Rather than trying to secure a university place that year through clearing or entering into our difficult job market, students are taking advantage of the opportunity to travel abroad and do some philanthropic work.
“We have seen a significant increase in the number of students choosing to volunteer this year,” said Dr. Peter Slowe, Projects Abroad’s managing director and former economic policy advisor to Tony Blair.
Although the age range of Project Abroad volunteers is between 16 and 75, the majority of volunteers are students who have chosen to take gap years. These students and other volunteers choose from a variety of placements in diverse fields from conservation to human rights, archaeology to child care and even taking part in missions to rescue child slaves.
According to Slowe, there has been a 30% increase in Project Abroad’s volunteer placements alone, a number that he predicts will rise in the coming years because of the diverse opportunities and the short placement periods that fit well into holiday periods.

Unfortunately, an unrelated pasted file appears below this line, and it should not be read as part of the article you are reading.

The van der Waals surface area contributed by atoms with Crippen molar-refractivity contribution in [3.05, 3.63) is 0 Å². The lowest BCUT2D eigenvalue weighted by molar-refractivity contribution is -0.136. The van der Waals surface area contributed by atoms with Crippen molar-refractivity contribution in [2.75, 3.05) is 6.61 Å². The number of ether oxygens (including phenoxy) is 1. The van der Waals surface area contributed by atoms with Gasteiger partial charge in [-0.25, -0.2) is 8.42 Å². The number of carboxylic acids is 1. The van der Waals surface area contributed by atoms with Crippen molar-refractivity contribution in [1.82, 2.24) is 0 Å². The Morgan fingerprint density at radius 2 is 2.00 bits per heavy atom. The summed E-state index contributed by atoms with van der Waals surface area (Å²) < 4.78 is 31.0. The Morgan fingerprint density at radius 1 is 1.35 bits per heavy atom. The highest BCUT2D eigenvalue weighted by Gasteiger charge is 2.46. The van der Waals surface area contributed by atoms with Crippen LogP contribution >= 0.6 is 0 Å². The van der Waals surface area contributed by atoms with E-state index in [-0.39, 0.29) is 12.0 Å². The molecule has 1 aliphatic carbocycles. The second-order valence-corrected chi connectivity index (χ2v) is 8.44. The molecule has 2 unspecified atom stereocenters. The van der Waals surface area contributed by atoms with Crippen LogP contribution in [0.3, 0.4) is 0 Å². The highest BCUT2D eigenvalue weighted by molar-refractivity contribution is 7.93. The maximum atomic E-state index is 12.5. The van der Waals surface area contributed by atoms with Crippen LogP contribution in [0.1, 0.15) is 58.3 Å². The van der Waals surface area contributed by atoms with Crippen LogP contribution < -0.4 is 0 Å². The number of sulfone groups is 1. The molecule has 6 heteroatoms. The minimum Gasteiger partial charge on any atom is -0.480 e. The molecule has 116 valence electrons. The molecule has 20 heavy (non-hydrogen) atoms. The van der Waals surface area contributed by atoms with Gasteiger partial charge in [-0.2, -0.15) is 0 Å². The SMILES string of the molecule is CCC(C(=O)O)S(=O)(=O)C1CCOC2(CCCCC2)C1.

He attributed the increase to two factors: first, a record 700,000 applicants vying for 480,000 university places meant a lot of students did not get admitted this year.
“So now they are wondering what to do with themselves, especially when employment prospects are grim. Philanthropic volunteering in the developing world is an excellent alternative,” Slowe said.
The second factor Slowe cited that the university fee increases to as much as 2012 per year was a strong motivator for many students to take a sabbatical earlier than planned to decide what it is they want to do with their futures.
Students who came to us were disappointed at first about getting shut out of university. Then they saw Projects Abroad as a wonderful opportunity to broaden their horizons by visiting new places, meeting new people, learning new skills and helping others,” Slowe said.